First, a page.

Washington — I have been vindicated! Years ago, I made a discovery while researching the life and legend of President of the United States Jimmy Carter. He was the 39th president of the United States, in the event that you have forgotten. He immediately preceded President Ronald Reagan, who smothered him in a landslide victory that Jimmy still has not gotten over, and he is about to turn 96.
At any rate, I was researching his life with my usual meticulousness, and I discovered a little-known history of Jimmy written by Betty Glad back in 1980. In it, she revealed that Jimmy, in the first half of his life, had been a moderate on civil rights, which is to say he did little to advance the cause of civil rights, even when local Blacks asked his help. In fact, even when the civil rights activist and eventual Rep. John Lewis, who died recently, was jailed on bogus charges near Jimmy's home, he never intervened. To some of Carter's die-hard champions, his moderation today sounds reasonable, but that was not the way the Rev. Martin Luther King Jr. saw it when he was writing his "Letter From Birmingham Jail" in 1963. King wrote that "the Negro's great stumbling block in the stride toward freedom" was not the white supremacist, "but the white moderate who is more devoted to 'order' than to justice."
Glad noted, years ago, the racists who Jimmy courted in his early days on the county school board in southwest Georgia and then later while running for the state legislature. According to Glad, he actually went so far as to curry favor with the Klan. Jimmy chose his words carefully when, in 1966, he ran for governor against the bigot and out-and-out segregationist Lester Maddox, but he still lost. When he ran again in four years, his rhetoric was even more slippery, employing dog whistles and code words such as "Georgia's heritage" to remind segregationist voters that he was on their side. He cozied up to the co-founder of the Georgia White Citizens' Council and eventually proposed inviting the segregationist George Wallace to speak in the Georgia state capitol.
We know this later information because Jonathan Alter, a liberal, is coming out with a new book on Jimmy entitled "His Very Best: Jimmy Carter, a Life," which arrives next week. Doubtless there are many more uncomfortable details yet to be revealed. But I wonder why it took so many years to elaborate on Betty Glad's finding of 1980. Or, for that matter, on my regurgitation of her findings years later. There was reason to believe that Jimmy was not the saintly humanitarian he made himself out to be. He has glossed over his early public life, and no one has objected.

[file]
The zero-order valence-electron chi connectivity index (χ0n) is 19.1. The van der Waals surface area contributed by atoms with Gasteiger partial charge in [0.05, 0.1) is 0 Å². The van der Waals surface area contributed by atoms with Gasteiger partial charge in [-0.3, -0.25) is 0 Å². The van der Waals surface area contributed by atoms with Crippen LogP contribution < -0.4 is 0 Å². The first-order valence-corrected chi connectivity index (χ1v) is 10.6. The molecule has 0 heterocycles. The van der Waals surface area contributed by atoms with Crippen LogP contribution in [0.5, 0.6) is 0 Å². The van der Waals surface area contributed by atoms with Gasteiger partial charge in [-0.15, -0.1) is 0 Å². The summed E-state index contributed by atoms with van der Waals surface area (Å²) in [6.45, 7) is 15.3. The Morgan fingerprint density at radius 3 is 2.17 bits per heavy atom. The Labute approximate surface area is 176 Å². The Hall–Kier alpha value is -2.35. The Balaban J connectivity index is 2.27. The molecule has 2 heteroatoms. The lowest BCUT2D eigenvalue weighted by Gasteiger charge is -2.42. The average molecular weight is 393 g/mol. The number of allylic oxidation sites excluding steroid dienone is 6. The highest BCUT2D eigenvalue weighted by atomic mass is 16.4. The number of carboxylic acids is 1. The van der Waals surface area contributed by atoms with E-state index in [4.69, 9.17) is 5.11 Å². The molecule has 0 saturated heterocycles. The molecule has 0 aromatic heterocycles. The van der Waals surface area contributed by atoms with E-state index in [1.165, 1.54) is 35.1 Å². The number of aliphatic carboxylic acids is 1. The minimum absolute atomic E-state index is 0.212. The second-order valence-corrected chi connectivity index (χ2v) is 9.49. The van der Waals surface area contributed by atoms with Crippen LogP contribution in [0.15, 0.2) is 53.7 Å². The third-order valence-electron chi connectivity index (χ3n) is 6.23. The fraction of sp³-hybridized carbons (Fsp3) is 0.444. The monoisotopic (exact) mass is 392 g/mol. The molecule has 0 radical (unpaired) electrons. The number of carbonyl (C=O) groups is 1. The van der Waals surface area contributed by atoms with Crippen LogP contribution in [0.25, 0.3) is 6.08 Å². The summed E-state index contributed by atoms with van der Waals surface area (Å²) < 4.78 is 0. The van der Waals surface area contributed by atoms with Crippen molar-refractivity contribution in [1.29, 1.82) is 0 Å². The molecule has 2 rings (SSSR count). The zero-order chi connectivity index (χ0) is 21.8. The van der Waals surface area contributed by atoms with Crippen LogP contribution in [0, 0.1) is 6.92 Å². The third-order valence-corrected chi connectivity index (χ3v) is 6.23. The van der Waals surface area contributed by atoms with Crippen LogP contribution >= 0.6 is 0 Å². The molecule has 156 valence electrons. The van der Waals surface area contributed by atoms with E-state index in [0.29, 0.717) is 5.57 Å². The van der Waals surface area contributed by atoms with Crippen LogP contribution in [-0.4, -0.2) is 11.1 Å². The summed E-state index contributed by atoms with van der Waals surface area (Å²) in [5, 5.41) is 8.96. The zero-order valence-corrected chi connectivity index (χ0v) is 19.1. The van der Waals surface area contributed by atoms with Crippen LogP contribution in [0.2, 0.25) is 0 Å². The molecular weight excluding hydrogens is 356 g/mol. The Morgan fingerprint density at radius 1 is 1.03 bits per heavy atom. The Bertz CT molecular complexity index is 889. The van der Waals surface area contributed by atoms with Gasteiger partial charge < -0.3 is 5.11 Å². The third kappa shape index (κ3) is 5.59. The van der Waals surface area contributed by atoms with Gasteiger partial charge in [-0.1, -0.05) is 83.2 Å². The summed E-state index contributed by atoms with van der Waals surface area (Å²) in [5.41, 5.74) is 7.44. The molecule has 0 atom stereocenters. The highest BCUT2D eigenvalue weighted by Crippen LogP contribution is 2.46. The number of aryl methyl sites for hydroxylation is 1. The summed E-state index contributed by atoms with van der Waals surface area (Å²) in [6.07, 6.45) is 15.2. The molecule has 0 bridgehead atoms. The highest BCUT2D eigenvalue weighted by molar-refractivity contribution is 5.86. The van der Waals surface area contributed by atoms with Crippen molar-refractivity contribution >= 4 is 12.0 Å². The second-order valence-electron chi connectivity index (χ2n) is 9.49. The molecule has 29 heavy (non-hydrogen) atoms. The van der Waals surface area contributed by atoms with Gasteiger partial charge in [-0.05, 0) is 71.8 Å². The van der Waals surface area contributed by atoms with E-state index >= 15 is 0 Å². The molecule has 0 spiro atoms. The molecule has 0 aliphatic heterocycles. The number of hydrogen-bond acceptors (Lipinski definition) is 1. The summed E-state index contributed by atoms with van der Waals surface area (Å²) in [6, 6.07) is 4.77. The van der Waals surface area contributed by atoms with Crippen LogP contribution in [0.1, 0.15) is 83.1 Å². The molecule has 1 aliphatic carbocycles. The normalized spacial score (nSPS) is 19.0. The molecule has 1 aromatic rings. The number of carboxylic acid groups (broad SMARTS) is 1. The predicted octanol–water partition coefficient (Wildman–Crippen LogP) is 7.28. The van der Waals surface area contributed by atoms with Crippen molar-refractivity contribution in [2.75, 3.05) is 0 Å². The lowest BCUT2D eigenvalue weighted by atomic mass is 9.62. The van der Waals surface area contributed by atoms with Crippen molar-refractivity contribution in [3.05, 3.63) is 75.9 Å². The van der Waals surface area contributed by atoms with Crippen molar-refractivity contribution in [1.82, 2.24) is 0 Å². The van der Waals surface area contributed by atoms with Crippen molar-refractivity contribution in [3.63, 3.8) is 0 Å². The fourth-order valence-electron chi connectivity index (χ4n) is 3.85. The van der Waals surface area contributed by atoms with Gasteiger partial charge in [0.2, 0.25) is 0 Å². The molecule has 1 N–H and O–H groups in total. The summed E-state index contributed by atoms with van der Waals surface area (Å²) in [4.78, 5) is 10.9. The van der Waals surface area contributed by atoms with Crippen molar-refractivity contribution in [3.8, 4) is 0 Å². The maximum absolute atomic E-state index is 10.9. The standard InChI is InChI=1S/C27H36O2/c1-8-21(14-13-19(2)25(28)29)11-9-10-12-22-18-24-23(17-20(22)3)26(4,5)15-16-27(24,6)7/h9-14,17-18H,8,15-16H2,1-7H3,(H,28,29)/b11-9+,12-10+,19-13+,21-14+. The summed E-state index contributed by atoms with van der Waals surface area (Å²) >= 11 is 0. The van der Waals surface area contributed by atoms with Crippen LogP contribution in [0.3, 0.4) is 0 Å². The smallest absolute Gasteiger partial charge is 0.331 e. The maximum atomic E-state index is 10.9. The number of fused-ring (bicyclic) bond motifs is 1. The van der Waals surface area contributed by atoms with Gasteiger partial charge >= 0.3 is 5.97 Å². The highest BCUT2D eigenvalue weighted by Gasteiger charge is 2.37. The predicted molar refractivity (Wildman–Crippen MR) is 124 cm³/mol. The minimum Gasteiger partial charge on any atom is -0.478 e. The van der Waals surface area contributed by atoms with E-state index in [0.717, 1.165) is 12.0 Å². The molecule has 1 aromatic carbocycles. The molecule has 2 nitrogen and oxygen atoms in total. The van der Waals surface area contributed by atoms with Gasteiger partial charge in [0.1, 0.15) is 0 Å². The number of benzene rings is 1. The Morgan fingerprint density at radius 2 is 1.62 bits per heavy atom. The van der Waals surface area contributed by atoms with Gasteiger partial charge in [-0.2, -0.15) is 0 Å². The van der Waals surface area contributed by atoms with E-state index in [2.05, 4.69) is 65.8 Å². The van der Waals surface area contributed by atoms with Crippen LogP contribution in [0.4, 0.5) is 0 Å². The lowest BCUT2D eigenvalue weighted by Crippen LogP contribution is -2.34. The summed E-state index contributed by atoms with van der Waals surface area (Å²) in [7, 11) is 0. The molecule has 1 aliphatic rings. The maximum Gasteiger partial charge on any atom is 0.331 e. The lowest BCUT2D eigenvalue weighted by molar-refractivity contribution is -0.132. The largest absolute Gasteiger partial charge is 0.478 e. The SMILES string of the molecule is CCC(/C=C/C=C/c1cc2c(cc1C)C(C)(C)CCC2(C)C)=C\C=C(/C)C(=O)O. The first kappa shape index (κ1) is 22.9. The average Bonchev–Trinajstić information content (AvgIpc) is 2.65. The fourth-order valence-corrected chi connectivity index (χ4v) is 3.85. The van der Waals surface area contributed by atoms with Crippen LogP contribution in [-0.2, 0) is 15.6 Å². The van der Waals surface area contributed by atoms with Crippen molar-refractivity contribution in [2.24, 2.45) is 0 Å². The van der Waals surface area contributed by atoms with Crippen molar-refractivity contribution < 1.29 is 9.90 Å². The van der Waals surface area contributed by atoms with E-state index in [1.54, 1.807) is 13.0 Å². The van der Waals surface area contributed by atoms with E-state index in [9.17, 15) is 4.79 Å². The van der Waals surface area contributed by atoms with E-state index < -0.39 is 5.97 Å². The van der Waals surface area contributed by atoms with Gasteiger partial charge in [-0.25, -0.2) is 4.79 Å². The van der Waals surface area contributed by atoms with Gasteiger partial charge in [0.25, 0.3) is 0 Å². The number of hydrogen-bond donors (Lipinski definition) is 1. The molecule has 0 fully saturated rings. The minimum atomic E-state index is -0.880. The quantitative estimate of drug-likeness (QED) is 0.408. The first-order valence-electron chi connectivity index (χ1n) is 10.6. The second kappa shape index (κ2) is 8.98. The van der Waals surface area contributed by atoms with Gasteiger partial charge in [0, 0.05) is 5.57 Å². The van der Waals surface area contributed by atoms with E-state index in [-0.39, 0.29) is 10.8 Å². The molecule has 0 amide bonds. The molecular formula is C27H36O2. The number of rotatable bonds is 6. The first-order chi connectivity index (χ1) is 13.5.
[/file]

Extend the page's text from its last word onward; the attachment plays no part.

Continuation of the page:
Here is what he said to Alter when Alter pushed him about his past: "When I pressed him recently about this (his past), he asked me softly, after a few minutes, 'Are we done talking about this yet?'" Jimmy is obviously embarrassed about how he has covered up his past lo these many years. And there are others who helped him cover it up. Many, of course, have been journalists. He now says of his past, "Silence can be as deadly as violence."
Well, yes, it can, but there is another casualty to silence. That would be the understanding of the past. Today, those sympathetic with the Black Lives Matter movement and Americans given to happy talk about the civil rights struggle do not seem to want to understand the past. They seem to think that the past could have been lived without tears if only they had been around to lead America. But in doing so, they diminish the achievement of the civil rights warriors and even of people caught in the middle of social change such as Jimmy Carter. In Alter's preview of his book, which appeared in last weekend's Wall Street Journal, he writes that, in the 1950s, "When powerful local whites boycotted Koinonia, an interracial Christian collective farm near his (Carter's) home, Mr. Carter went along. (Another white merchant, who didn't, saw his business torched.)"
Terrible things were done to prevent an end to segregation. People white and Black were killed. People's property was destroyed. We all ought to learn from history, not try to hide from it like Jimmy Carter or those who pull down statues in the public square.
R. Emmett Tyrrell Jr. is founder and editor in chief of The American Spectator. He is a senior fellow at the London Center for Policy Research and the author, most recently, of "The Death of Liberalism," published by Thomas Nelson, Inc. To find out more about R. Emmett Tyrrell Jr. and read features by other Creators Syndicate writers and cartoonists, visit the Creators Syndicate webpage at www.creators.com.